Around the world, men are terrified for their rights. They can no longer sexually harass freely, grope spontaneously and become aggressive when women reject their unwanted advances. They are being targeted by the #MeToo movement – the feminist clarion call for women’s rights – and by attempts to protect women from sexual offenders. Men, it seems, are having a really hard time.
The latest man to feel aggrieved by the struggle to create a more equal society – one in which women feel the crimes against them are recognised and punished accordingly – is a police sergeant. That’s right, from the very people whose sole responsibility it is to protect members of the public, comes a column about how inconvenient protecting some of them, namely women, could be.
Writing for The Telegraph this week, Sergeant Richard Cooke, chair of the West Midlands Police Federation, expresses his frustration that the Home Office has announced a legislative review into the classification of hate crime, asking if misogyny and ageism should be recognised alongside pre-existing hate crimes including racism, ableism and homophobia.
To include misogyny and ageism as hate crimes would be, says Cooke, a blatant waste of time in the face of stretched police budgets and spiking crime rates. “Let us focus urgently,” he implores, “on genuine crime, supported by basic evidence.” What Cooke wants is to “end violence on our streets, not pander to the petty demands of the 'Court of Twitter’”. And, he writes, it is not the job of the police to “encourage people to think we can solve deep social problems or give impolite people manners.”
It is concerning to see a police officer display such a misunderstanding of the law. One wonders what Cooke considers “basic evidence” to be, whether it includes a first-person account of being attacked, a witness report of threatening behaviour, or even actual bodily harm – things most courts of law consider to be evidence. A hate crime, according the CPS, “can be used to describe a range of criminal behaviour where the perpetrator is motivated by hostility or demonstrates hostility towards the victim's disability, race, religion, sexual orientation or transgender identity”. It can include anything from verbal abuse, harassment and bullying (the things I think Cooke apparently feels are non-events) to assault and damage to property. I wonder which part of these incidents and crimes Cooke believes to be merely a case of “bad manners?” Is violence against women not violence?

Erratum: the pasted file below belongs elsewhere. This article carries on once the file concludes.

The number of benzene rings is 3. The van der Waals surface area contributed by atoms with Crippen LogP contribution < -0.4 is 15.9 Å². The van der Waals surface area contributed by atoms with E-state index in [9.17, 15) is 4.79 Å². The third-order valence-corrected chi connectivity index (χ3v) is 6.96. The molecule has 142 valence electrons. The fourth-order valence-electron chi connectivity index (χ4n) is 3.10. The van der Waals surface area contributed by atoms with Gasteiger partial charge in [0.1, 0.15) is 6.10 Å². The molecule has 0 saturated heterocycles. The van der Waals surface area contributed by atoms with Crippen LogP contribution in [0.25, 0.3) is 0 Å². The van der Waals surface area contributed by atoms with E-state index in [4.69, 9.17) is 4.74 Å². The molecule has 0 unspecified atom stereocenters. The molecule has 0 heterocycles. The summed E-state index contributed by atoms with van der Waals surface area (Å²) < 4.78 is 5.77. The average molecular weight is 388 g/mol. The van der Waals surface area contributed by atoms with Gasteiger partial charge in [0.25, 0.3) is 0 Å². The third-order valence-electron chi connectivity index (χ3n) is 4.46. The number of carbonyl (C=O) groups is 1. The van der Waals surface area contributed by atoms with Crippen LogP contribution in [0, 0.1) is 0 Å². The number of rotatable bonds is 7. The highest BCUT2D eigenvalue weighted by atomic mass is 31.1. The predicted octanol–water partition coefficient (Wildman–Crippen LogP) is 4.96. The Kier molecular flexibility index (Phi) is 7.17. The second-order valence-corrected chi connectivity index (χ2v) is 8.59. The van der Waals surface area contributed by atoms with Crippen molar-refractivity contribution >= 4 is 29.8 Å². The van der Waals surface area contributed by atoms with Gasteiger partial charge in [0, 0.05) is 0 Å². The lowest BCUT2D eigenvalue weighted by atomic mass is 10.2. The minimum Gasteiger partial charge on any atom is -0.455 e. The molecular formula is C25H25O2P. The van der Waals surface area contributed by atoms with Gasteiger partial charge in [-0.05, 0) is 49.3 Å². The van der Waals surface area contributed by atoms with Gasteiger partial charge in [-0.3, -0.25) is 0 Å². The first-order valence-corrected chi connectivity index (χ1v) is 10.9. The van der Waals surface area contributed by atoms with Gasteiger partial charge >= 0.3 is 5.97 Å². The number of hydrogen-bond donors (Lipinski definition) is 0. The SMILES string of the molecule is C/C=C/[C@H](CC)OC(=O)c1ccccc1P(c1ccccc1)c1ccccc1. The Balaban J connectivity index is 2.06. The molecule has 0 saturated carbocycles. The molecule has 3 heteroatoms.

What is perhaps most irksome about Cooke’s comments is that they represent just one in a string of recent tone-deaf, unwelcome remarks by men in positions of power and acclaim, in response to women speaking out about sexual harassment and assault. Let’s see who else has chimed in.
We’ve heard from Matt Damon, who questioned why men who aren’t sexual offenders weren’t getting enough credit for… well, not being sexual offenders. Speaking about #MeToo in an interview, Damon said, “We’re in this watershed moment and it’s great, but I think one thing that's not being talked about is... the preponderance of men I've worked with who don't do this kind of thing.”
At this year’s Screen Actor’s Guild Awards, William H Macy said, “It’s hard to be a man these days. A lot of us feel like we’re under attack.”
Even Superman actor, Henry Cavill, chimed in, expressing how he found this post-Weinstein era to be a hindrance to his dating life. There is “something wonderful about a man chasing a woman,” he said, before remarking that “It’s very difficult to do that if there are certain rules in place. Because then it’s like: ‘Well, I don’t want to go up and talk to her, because I’m going to be called a rapist or something’”. Just this month, the dear POTUS declared it to be a “very scary time for young men in America”, following the troubling testimony of Christine Blasey Ford. After the fair hearing of Brett Kavanaugh, the president concluded that: “A man’s life is in tatters. A man’s life is shattered.” Kavanaugh went on to take up his position as one of the most powerful judges in the world. Shattered.
These comments are all dangerous and terrifying, yes. But I am bored of women being told they need to placate men every time a woman speaks up against sexual assault and misogyny – when a woman stands up and bravely says what so many women can’t say. Comments like those above, reveal more than just a stubborn refusal to understand what women put up with on a daily basis and why it has taken so long for so many to speak out: they also pull the focus away from those women, and from all women. Those comments suggest that their voice – the male voice – should once again hold the spotlight.
If you are not a misogynist or a sex offender you have nothing to fear.
But yes, this is a war. But it is not a war on men. This is a war on sexual predators, harassers, discriminators. It is a war on onlookers’ complicit silence. If you are any of these people, you absolutely should feel uncomfortable. You should feel afraid.
It’s time for men to stop trying to claim this conversation as theirs. It’s time for men to listen.